I have been reading The Third Teacher and I am only about half way through. But I just cannot resist writing about it even prior to completing it. The text is not new (2010) but it has so many ideas to offer and reflect upon.
As a new school, we have the perfect chance to try new design concepts and implement what we perceive as the “latest” and “greatest” ideas about how children learn. But this clean slate is not the common experience of most educators. My very first school placement as a faculty of education student was in a small school celebrating its 75th anniversary. Transforming design in a space this well-established is a very different task. I certainly recognize the constraints of revamping an existing space (as many of my teacher librarian colleagues are doing in the learning commons movement).
Yet – what I love about this text so far is that to me it speaks as much to my learning stance of how children learn and must be valued, as it does to actual physical design concepts. And since learning stance is FREE there is no monetary investment needed to shift our thinking.
To the same end – there is no point spending loads of money revamping or redesigning a space for “21st century” learning if I am a 20th century practitioner. I could have the newest furniture, lighting, technology, environmentally conscious products and access to materials in the world, BUT if I do not trust children to learn and inquire and grow, nothing will change.
Let me offer some of my favourite examples from the text:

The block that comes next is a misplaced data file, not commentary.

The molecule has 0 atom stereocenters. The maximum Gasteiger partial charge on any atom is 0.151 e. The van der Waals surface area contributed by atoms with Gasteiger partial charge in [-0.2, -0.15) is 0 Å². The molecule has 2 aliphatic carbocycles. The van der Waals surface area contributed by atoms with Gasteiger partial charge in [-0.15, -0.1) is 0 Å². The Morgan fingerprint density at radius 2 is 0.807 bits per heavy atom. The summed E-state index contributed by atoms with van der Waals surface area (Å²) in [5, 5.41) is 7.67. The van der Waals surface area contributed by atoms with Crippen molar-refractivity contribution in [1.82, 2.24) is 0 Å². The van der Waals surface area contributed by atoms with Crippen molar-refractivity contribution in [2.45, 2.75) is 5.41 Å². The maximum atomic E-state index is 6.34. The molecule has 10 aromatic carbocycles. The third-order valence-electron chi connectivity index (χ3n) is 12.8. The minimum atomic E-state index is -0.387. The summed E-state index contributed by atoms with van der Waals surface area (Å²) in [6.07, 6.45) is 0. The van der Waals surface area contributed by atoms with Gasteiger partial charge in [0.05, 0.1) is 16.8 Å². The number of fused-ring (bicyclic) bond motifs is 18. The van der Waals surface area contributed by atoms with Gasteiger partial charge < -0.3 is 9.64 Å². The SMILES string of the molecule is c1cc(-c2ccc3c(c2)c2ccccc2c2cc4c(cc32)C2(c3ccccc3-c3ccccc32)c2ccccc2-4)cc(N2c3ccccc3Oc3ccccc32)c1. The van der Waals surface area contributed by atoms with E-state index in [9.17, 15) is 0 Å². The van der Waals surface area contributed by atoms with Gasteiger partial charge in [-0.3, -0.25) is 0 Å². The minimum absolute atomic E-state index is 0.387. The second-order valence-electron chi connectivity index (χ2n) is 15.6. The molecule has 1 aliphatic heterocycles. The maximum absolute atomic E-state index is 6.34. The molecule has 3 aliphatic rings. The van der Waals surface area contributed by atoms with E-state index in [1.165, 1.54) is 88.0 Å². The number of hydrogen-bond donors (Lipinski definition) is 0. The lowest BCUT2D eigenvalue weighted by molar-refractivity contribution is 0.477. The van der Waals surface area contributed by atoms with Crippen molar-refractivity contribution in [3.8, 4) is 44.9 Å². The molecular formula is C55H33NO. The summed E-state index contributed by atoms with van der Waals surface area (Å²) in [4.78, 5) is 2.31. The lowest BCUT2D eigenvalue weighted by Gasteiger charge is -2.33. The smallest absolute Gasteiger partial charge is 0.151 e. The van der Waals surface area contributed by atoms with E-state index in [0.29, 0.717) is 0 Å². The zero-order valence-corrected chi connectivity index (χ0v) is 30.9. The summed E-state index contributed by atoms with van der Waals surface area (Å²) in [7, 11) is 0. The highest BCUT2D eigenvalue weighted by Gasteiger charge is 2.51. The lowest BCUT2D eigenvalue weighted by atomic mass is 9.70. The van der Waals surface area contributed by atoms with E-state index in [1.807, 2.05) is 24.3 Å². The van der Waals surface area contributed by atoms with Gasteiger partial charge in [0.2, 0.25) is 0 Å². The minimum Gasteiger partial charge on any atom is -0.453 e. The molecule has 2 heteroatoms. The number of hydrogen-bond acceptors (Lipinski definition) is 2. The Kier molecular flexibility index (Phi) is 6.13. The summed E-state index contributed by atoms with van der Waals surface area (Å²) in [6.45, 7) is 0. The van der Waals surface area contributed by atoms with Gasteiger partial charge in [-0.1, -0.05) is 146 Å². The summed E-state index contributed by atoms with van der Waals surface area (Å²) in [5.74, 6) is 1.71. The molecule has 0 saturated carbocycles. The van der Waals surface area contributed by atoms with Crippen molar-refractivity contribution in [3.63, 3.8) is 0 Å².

#2 Do no harm
Adopt this as an oath and a fundamental approach to children’s learning environments
#4 Put safety before study
Children are ready to learn only when they’re safe and secure, so address those needs before considering any other aspect of a child’s environment.
#12 Support great teaching
Free teachers from the traditional desk at the front of the classroom and encourage new settings for teaching and learning.
#13 Build neural networks
Spark cognitive development by providing students of all ages with places to test a new skill.
#20 Make peace with fidgeting
Think of it as brain development, which it is. Then think of how to make room of it in the classroom.
None of the above examples are just about the latest furniture, technology or materials. To me they speak to the true intent of educating our society and treating our children with respect.
I plan to write again about the format of the book (which I love), the various contributors (including RAFFI) and the changes I intend to implement.
But right now I am just so excited to keep reading and considering my own practice that I’ll just leave it there for now.